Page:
More than 2 billion people already lack access to safe drinking water at home. By 2025, more than half the world’s population will live in water-stressed areas. We at zNano WaterTech provide filtering products and customized processes that help protect water supplies, but technological innovations alone won’t solve the looming global water challenges. For that, we need governments, scientists, technologists and concerned people of all sectors working across local, state and national boundaries to develop comprehensive, science-based solutions.

If we don’t come together like this, regions of the world where water supplies are ample may before long face the prospect of millions of “water refugees” – people from drought and diminished-supply areas trying to move en masse to wetter areas just to survive.

The world’s food supplies also are stake because much of today’s large-scale agricultural production takes place in areas, like the Central Valley in California, that already face chronic water scarcity. Yet agriculture is the largest user of water worldwide.

The Pew Charitable Trusts’ annual publication TREND focuses this year on water and the impacts across geography of climate change and human use that are resulting in dwindling water supplies across parts of the globe and, at the same time, historic floods and oversupply in others.

“We know this thanks to 14 years’ worth of satellite data collected by a unique NASA Earth-observing mission called the Gravity Recovery and Climate Experiment (GRACE),” writes hydrologist James S. Famiglietti, director of the Global Institute for Water Security at the University of Saskatchewan in Saskatoon, Canada, in TREND. Dr. Famiglietti previously was the senior water scientist at NASA Jet Propulsion Laboratory in Pasadena, CA and a professor of Earth System Science at the University of California, Irvine. “The data quantified the rates at which all regions on Earth are gaining or losing water, allowing my colleagues and me to produce the accompanying map. And what the map shows is also simple to understand but deeply troubling: Water security — a phrase that simply means having access to sufficient quantities of safe water for our daily lives — is at a greater risk than most people realize.”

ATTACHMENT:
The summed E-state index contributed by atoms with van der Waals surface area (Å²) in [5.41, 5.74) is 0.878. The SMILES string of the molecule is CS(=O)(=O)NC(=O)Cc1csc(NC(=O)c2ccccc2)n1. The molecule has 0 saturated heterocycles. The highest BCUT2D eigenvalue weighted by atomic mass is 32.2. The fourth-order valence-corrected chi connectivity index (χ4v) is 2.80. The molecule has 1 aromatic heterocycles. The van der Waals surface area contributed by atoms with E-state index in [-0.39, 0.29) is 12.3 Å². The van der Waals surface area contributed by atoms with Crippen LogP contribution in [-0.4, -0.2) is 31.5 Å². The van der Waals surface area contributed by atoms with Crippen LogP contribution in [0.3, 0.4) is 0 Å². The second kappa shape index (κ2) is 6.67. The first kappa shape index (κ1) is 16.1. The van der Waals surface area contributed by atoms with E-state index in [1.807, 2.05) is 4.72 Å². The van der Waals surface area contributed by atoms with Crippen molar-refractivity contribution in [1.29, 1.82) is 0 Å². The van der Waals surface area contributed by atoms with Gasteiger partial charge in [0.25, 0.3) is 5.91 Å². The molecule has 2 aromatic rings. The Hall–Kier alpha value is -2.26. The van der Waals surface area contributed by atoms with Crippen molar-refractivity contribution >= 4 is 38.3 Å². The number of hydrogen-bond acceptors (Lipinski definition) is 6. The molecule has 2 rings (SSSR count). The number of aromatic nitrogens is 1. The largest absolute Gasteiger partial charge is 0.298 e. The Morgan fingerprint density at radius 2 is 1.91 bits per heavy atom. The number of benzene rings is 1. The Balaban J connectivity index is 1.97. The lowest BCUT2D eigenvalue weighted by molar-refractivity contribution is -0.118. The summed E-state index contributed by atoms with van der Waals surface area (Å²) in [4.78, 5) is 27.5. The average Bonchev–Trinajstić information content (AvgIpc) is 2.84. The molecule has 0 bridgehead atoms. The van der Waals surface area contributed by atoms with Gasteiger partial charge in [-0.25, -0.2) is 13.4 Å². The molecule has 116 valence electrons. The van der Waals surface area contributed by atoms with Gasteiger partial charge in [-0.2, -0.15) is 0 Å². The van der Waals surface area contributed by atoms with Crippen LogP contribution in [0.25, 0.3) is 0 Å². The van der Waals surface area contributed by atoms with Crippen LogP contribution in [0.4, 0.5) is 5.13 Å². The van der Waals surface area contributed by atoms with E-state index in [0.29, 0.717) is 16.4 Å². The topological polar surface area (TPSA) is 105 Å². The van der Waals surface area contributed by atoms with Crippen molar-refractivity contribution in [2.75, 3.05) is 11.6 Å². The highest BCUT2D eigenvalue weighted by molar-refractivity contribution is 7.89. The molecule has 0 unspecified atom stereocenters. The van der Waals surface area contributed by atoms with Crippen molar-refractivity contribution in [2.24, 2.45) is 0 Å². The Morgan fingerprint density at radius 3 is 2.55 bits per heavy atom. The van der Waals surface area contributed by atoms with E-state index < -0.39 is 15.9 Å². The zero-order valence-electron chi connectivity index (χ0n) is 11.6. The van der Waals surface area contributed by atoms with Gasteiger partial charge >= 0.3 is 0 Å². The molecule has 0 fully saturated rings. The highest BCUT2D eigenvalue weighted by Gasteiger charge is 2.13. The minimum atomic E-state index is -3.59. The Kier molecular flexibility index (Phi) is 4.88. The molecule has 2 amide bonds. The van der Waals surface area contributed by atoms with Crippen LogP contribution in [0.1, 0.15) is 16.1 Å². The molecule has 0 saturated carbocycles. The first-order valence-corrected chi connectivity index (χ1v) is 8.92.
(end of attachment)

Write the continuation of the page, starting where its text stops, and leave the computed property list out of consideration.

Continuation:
Dr. Famiglietti and colleagues spent more than 10 years studying the data and published the map and their report in 2018. “Perhaps the most concerning feature throughout the years of the map’s development has been persistent, distinct patterns that define emerging classes of water ‘haves’ and ‘have-nots’ around the world,” he said.

Areas at high latitudes, such as the northern half of the U.S., and at low latitudes, closer to the equator, are getting wetter. Areas in between – the middle latitudes of arid and semiarid conditions – are getting drier. “Against this broad backdrop … the map is dotted with numerous ‘hot spots’—places where rapidly increasing (deeper blue spots) or rapidly decreasing (deeper red spots) amounts of water pose major threats to human and environmental well-being in a variety of ways.”

We have zero time to waste – we need all hands on deck addressing these issues. Take a look at Pew’s TREND article, including the “hot spots” map. Read the full article here.